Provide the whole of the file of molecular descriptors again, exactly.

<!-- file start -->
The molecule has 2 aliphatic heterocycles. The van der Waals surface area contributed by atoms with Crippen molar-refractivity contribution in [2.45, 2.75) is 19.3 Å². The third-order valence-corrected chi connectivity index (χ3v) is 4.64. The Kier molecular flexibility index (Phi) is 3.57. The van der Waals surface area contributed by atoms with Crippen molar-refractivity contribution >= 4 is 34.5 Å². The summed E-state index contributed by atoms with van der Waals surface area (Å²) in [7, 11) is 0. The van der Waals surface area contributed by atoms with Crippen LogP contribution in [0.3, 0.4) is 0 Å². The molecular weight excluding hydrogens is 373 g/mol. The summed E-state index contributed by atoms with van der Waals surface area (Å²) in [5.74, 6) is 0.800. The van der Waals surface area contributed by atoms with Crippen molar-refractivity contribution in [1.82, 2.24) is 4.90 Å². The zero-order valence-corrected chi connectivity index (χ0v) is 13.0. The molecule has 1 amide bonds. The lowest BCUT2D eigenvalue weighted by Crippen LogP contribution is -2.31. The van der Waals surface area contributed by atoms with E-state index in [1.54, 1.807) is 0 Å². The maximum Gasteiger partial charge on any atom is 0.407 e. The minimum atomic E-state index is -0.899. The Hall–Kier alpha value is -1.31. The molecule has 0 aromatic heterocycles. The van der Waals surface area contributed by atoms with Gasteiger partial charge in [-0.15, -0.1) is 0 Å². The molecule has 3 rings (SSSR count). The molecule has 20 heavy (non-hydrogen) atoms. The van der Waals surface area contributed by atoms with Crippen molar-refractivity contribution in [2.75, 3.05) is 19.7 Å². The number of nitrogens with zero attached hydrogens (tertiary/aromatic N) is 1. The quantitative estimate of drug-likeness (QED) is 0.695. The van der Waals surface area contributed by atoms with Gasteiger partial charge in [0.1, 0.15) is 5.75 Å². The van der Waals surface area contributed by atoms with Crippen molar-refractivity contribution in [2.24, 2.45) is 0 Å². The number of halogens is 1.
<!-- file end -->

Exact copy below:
The molecule has 2 aliphatic heterocycles. The van der Waals surface area contributed by atoms with Crippen molar-refractivity contribution in [2.45, 2.75) is 19.3 Å². The third-order valence-corrected chi connectivity index (χ3v) is 4.64. The Kier molecular flexibility index (Phi) is 3.57. The van der Waals surface area contributed by atoms with Crippen molar-refractivity contribution >= 4 is 34.5 Å². The summed E-state index contributed by atoms with van der Waals surface area (Å²) in [7, 11) is 0. The van der Waals surface area contributed by atoms with Crippen LogP contribution in [0.3, 0.4) is 0 Å². The molecular weight excluding hydrogens is 373 g/mol. The summed E-state index contributed by atoms with van der Waals surface area (Å²) in [5.74, 6) is 0.800. The van der Waals surface area contributed by atoms with Crippen molar-refractivity contribution in [1.82, 2.24) is 4.90 Å². The zero-order valence-corrected chi connectivity index (χ0v) is 13.0. The molecule has 1 amide bonds. The lowest BCUT2D eigenvalue weighted by Crippen LogP contribution is -2.31. The van der Waals surface area contributed by atoms with E-state index in [1.54, 1.807) is 0 Å². The maximum Gasteiger partial charge on any atom is 0.407 e. The minimum atomic E-state index is -0.899. The Hall–Kier alpha value is -1.31. The molecule has 0 aromatic heterocycles. The van der Waals surface area contributed by atoms with Gasteiger partial charge in [-0.15, -0.1) is 0 Å². The molecule has 3 rings (SSSR count). The molecule has 20 heavy (non-hydrogen) atoms. The van der Waals surface area contributed by atoms with Crippen molar-refractivity contribution in [2.75, 3.05) is 19.7 Å². The number of nitrogens with zero attached hydrogens (tertiary/aromatic N) is 1. The quantitative estimate of drug-likeness (QED) is 0.695. The van der Waals surface area contributed by atoms with Gasteiger partial charge in [0.1, 0.15) is 5.75 Å². The van der Waals surface area contributed by atoms with Crippen molar-refractivity contribution in [2.24, 2.45) is 0 Å². The number of halogens is 1.